Minister commends CSIR for being innovative

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The Minister for Environment, Science, Technology and Innovation (MESTI), Professor Kwabena Frimpong-Boateng


The Minister for Environment, Science, Technology and Innovation (MESTI), Professor Kwabena Frimpong-Boateng, has commended the Council for Scientific and Industrial Research (CSIR) for its innovative ways of adding value to food crops.

He said such measures were helping to protect and promote good nutrition in the country in support of government efforts in ensuring a healthy population.

The minister stated this in a press statement to mark the Day of Scientific Renaissance of Africa (DSRA) today (June 30).

About DSRA

The DSRA is celebrated in accordance with the African Union resolution passed in Addis Ababa. It is celebrated across Africa in remembrance of the continent’s great contribution to the rise and development of modern science and technology.

This year’s event is being celebrated on the theme, “Rethinking Food Security and Nutrition in the Midst of COVID-19 pandemic.”

Innovations

“Over the years, the CSIR has played a leading role in adding value to crops to produce instant fufu, high-quality cassava flour for fortified gari, bakery pastry products, industrial cassava flour for the paper and textile industries as well as maize rice, soya beans and groundnuts for weaning foods among others,” he said.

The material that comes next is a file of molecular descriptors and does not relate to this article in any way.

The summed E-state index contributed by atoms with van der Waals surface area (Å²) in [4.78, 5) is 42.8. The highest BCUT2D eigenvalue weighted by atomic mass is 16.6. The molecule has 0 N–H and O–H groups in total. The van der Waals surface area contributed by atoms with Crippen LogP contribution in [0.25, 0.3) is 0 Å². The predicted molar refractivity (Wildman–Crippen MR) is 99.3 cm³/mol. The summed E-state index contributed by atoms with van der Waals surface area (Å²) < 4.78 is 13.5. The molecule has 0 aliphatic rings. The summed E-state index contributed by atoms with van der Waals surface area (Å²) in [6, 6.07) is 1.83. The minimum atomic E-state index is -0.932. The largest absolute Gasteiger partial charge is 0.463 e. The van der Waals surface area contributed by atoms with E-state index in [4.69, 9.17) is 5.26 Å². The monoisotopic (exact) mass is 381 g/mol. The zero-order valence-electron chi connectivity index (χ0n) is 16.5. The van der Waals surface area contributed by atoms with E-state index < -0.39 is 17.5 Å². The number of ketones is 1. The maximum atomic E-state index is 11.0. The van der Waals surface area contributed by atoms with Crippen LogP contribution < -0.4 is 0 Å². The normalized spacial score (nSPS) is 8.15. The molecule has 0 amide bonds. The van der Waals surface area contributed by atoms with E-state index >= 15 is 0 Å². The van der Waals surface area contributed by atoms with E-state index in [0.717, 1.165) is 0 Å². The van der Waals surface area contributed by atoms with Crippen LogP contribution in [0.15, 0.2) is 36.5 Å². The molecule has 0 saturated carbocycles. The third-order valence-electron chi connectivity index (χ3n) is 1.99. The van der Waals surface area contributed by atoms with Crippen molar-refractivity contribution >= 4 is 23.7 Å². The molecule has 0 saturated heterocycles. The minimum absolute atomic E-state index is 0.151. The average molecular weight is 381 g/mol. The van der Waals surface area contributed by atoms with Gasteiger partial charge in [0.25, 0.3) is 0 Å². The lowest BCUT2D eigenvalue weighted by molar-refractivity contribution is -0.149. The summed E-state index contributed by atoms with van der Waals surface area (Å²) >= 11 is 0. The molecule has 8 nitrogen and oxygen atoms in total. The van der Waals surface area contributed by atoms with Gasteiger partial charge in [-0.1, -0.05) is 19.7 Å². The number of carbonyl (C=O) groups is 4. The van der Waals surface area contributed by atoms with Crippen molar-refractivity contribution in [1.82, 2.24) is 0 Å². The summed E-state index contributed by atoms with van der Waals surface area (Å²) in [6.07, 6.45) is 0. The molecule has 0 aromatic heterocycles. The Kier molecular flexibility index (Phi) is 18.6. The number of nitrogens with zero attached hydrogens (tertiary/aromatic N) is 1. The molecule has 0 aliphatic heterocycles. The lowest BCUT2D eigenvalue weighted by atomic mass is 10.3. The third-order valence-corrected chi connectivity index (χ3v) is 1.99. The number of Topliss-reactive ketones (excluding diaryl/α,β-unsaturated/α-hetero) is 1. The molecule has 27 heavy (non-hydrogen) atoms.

In addition, he said, “technologies on pre-cooked yam chips and chunks as convenience foods, fruit cocktail drinks and juices of pineapple, orange, mango, pawpaw, lemongrass and others have also been developed by the CSIR.”

Prof. Frimpong-Boateng said the ministry placed greater emphasis on food sovereignty, self-reliance, and exploring diversification of crop production activities as well as the scaling up of underutilised crop species that were healthy and culturally accepted.

Food security

Touching on the theme, he said, Africa had become the continent with the highest prevalence of undernourished (PoU) in spite of its vast land resources.

He said Ghana could lose up to 30 per cent of its production due to the adverse effects of COVID-19, indicating that that could aggravate the already challenging effects of climate change and its associated effects and led to the shortfalls in the production of the major food crops.

The minister said it was against that background that the ministry had put more efforts through its agencies to assess and strengthen existing nutrition emergency response, risk assessments and clearly warning surveillance systems.

“These measures border on promotional local food production and consumption, creating food and nutrition database for better emergency preparedness planning, supporting local industries with technical skills and technology to process diverse nutritious food products and provide evidence-based guidelines for food consumption,” Prof. Frimpong-Boateng said.

Source



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